Album primo-avrilesque, meaning April-Foolish Album, is a collection of visual jokes published by the French humourist Alphonse Allais (1854-1905) on 1st April 1897. Note that some of the captions can’t be translated fully into English, because they use French idioms that refer to color.
Combat de nègres dans une cave, pendant la nuit
Negroes fighting in a cellar at night
Stupeur de jeunes recrues apercevant pour la première fois ton azur, O Méditerranée!
Astonishment of young naval recruits seeing for the first time your blue, O Mediterranean!
Des souteneurs, encore dans la force de l’âge et le ventre dans l’herbe, boivant de l’absinthe
Pimps, still in the prime of life and with bellies to the grass, drinking absinthe
(Pimps were then known as dos verts or “green-backs”)
Manipulation de l’ocre par des cocus ictériques
Handling of ochre by jaundiced cuckolds
(According to one page I’ve found, coucou is the name given to some yellow wild-flowers, and cuckolds can be yellow with jealousy)
Récolte de la tomate par des cardinaux apoplectiques au bord de la mer Rouge (Effet d’aurore boréale)
Harvesting of tomatoes by apoplectic cardinals on the shore of the Red Sea (effect of the Aurora Borealis)
Ronde de pochards dans le brouillard
Dance of drunks in the fog
(Slang for “drunk” in French is gris, which also means “gray”)
Première communion de jeunes filles chlorotiques par un temps de neige
First communion of anaemic young girls in snowy weather
Marche funèbre, composée pour les funérailles d’un grand homme sourd
Funeral March, composed for the obsequies of a great deaf man
I don’t know about you, but this is exactly what I like to see in the opening paragraph of an essay engaging issues around William S. Burroughs and the cult of rock’n’roll dot dot dot…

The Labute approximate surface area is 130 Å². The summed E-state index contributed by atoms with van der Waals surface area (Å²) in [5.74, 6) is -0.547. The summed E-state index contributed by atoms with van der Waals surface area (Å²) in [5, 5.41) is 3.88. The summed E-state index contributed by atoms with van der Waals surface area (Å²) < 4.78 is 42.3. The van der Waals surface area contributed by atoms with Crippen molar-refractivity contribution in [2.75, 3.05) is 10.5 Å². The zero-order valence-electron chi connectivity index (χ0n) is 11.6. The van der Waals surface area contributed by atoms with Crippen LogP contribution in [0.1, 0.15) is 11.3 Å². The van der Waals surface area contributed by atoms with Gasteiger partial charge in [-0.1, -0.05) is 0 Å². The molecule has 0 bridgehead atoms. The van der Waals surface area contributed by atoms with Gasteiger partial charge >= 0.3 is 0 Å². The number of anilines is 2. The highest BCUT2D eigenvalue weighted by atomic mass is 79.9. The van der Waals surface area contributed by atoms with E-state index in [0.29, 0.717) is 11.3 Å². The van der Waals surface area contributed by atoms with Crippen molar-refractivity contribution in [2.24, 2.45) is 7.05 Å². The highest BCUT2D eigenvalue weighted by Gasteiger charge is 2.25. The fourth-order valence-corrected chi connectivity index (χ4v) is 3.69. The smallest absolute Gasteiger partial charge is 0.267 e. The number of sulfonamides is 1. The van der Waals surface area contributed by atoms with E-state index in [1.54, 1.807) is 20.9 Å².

Naked Lunch is inseparable from its author William S. Burroughs, which tends to happen with certain major works. The book may be the only Burroughs title many literature buffs can name. In terms of name recognition, Naked Lunch is a bit like Miles Davis’ Kind of Blue, which also arrived in 1959. Radical for its time, Kind of Blue now sounds quaint, though it is undeniably a masterwork. — William S. Burroughs and the Cult of Rock ’n’ Roll, Casey Rae
Did you spot it? Didja?
• The Hum of Heresy…
• The Conqueror Term…
• Bill Self…
Illustrations from Teach Yourself Greek by F. Kinchin Smith and T.W. Melluish (1947), with accents added by another (and presumably Hispanophone) hand. (Is a “Hispanophone hand” like a “pivotal voice”?)
“Alice and the Caterpillar” by John Tenniel (1820-1914), from Lewis Carroll’s Alice in Wonderland (1865)
Ratschläge einer Raupe is one possible German translation of “Advice from a Caterpillar”, which is the title of chapter five of Alice in Wonderland. But the drawing above doesn’t need a translation. John Tenniel and Lewis Carroll were a classic combination, like Quentin Blake and J.P. Martin or Thomas Henry and Richmal Crompton. Tenniel drew fantastic things in a matter-of-fact way, which was just right.
But that makes me wonder about Ratschläge einer Raupe. In German, Rat-schlag means “piece of advice” and Ratschläge is the plural. At first glance, the title is more fun in German: it alliterates and trips off the the tongue in a way the English doesn’t. And Schlag literally means “blow, stroke”, which captures the behaviour of the caterpillar well. Like many of the characters Alice encounters in Wonderland, he is a prickly and aggressive interlocutor. “Advice from a Caterpillar” is plain by comparison.
So perhaps that makes it better: it’s a matter-of-fact title for a surreal chapter. Tenniel’s art echoes that.